“After going through lots of thought exercises and also tagging along with a trans friend for months and talking with my friend about thoughts and feelings and emotions at each situation in life, I have come to realize a lot more.
I have great respect for trans people who come out and I have empathy for the ones who remain in the closet without transitioning and those who remain in stealth after transitioning.
One thing I've learned is that "transgender" is not an identity in itself, but rather a journey to be who someone truly is. That end-point may be as the other social gender or as some gender in between or no gender at all.
Our society is too caught up with gender of people we will never have sex with. We really need to get over ourselves and learn to empathize better with others whose struggles we may not completely understand.”
“I truly hope Janet's documentary does not end up looking like all the movies we've seen so far about trans people.
Most currently available movies and documentaries make trans people's struggles look shallow and vain.
Having worked for a trans manager in the past, who I never knew was trans until I moved on to another job, I now have a great friend who confided in me her gender identity. I cannot best represent the trans community.
However, I recognize now that there is a deep self-identity which trans people have which does not reflect in the shallow gender categories which the general population believes there is. Empathy is a skill which most of us lack, but it is only through empathizing that we can understand what they go through.
Empathy is putting yourself in another person's shoes, but in order to do that, you must first be able to remove your own shoes. This is very tough for non-trans people to do because we are influenced by our own more comfortable gender identity which matches our social gender of male or female.”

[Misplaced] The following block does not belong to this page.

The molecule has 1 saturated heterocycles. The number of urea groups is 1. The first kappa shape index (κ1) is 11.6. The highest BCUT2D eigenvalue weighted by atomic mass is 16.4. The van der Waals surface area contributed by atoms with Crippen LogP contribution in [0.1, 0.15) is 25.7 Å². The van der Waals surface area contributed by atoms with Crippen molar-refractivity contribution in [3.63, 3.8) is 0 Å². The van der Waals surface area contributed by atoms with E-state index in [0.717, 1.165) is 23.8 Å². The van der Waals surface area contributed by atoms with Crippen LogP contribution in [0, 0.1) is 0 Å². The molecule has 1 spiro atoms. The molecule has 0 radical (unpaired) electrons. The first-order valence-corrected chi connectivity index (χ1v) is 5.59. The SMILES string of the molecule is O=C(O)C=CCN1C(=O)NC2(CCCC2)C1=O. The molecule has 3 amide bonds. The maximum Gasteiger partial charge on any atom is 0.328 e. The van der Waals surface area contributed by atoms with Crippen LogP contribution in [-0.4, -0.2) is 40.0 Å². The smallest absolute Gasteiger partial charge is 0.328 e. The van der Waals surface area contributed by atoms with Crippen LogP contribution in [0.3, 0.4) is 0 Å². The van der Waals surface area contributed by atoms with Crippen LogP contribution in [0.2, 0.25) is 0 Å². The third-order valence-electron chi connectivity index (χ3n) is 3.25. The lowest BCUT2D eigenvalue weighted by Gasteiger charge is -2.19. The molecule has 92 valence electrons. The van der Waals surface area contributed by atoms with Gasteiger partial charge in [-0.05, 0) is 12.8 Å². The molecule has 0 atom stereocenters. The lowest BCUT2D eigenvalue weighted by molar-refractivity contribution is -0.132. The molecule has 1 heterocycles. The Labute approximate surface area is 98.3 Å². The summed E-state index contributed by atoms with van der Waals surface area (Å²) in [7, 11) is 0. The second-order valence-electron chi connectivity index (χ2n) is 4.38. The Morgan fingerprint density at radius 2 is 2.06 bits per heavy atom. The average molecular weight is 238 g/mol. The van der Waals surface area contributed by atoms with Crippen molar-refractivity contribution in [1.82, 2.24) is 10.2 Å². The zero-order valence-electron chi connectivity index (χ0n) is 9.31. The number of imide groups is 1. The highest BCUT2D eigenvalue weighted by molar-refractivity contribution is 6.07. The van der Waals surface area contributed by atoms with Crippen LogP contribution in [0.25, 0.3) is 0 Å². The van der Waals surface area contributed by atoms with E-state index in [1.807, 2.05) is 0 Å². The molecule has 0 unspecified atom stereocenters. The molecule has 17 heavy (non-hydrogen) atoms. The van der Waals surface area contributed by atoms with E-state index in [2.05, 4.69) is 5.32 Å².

“Okay, I think you need to empathize more. Let's take an example, and I give you this example from experience running a clothing business in the past.
Let's say, you own a clothing company. Your target market is women, all women, women in general.
Women can be thin, fat, short, tall, petite, plus size, ... genetic or trans. You want to reach all women in your target market. Your company's profits and thereby your company's existence depends on making ALL women feel welcome to your stores.
So some of your ads will depict plus size women. Other ads will depict waif like women. Still other ads will depict trans women. The goal is to make all women feel welcome.
I don't run American Apparel, but I believe they have had ads depicting women other other shapes. For example, a quick Google search showed me -
In other words, you are getting too fixated on Isis's ad and making a blanket generalization about AA and about Isis. A transphobic bias or not? Think about it.”
newcraft on Jun 11, 2012 at 18:48:30
“No, I'm not fixated - you're the one really reaching to try to justify something that isn't happening.
AA has come under INTENSE scrutiny for NOT being inclusive of people of all different types - that's why this one particular ad campaign rings hollow for them and it's not really a "go girl" moment for someone like Isis to hawk their products.
And empathy? You seriously don't want to go there - you're digging yourself into a debate crater you won't dig out of.
Think about it. You're defending crass marketing because ONE time, they're inclusive.
Would you be arguing so vehemently if Vogue or Cosmo did a one-time "Fat Girls of America" spead - would that make Cosmo and Vogue morally redeemable?”
“Women complain about Heidi Klum and every other lean model the same way. They have tall slender bodies too. Isis is just another model. There are models in all shapes and sizes. And every company has ads using more than one model.
So to complain about AA using Isis is just drama as usual, and also an outlet for transphobes to complain.